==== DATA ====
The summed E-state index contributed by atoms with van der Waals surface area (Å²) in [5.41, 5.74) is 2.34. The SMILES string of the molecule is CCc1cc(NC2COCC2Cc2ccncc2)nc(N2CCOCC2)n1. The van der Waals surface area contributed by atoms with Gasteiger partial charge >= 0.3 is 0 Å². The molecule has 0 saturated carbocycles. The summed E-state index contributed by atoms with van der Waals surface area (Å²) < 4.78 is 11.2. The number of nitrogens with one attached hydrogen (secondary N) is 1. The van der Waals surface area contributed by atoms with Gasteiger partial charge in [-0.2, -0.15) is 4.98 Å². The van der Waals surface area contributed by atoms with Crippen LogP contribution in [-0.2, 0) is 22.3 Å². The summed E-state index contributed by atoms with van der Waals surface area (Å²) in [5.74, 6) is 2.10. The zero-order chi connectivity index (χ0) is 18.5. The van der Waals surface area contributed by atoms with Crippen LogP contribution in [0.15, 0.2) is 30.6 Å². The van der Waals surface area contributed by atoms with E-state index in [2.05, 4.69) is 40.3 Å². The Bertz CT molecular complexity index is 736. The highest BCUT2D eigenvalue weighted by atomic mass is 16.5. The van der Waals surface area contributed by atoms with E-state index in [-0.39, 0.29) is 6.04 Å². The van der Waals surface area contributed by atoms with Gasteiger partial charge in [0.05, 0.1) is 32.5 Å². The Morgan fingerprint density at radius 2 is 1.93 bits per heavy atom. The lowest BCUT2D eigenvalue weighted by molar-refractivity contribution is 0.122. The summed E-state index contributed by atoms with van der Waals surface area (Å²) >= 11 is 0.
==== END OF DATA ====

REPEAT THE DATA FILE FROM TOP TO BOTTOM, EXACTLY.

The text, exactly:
The summed E-state index contributed by atoms with van der Waals surface area (Å²) in [5.41, 5.74) is 2.34. The SMILES string of the molecule is CCc1cc(NC2COCC2Cc2ccncc2)nc(N2CCOCC2)n1. The van der Waals surface area contributed by atoms with Gasteiger partial charge >= 0.3 is 0 Å². The molecule has 0 saturated carbocycles. The summed E-state index contributed by atoms with van der Waals surface area (Å²) < 4.78 is 11.2. The number of nitrogens with one attached hydrogen (secondary N) is 1. The van der Waals surface area contributed by atoms with Gasteiger partial charge in [-0.2, -0.15) is 4.98 Å². The van der Waals surface area contributed by atoms with Crippen LogP contribution in [-0.2, 0) is 22.3 Å². The summed E-state index contributed by atoms with van der Waals surface area (Å²) in [5.74, 6) is 2.10. The zero-order chi connectivity index (χ0) is 18.5. The van der Waals surface area contributed by atoms with Crippen LogP contribution in [0.15, 0.2) is 30.6 Å². The van der Waals surface area contributed by atoms with E-state index in [2.05, 4.69) is 40.3 Å². The Bertz CT molecular complexity index is 736. The highest BCUT2D eigenvalue weighted by atomic mass is 16.5. The van der Waals surface area contributed by atoms with E-state index in [-0.39, 0.29) is 6.04 Å². The van der Waals surface area contributed by atoms with Gasteiger partial charge in [0.05, 0.1) is 32.5 Å². The Morgan fingerprint density at radius 2 is 1.93 bits per heavy atom. The lowest BCUT2D eigenvalue weighted by molar-refractivity contribution is 0.122. The summed E-state index contributed by atoms with van der Waals surface area (Å²) >= 11 is 0.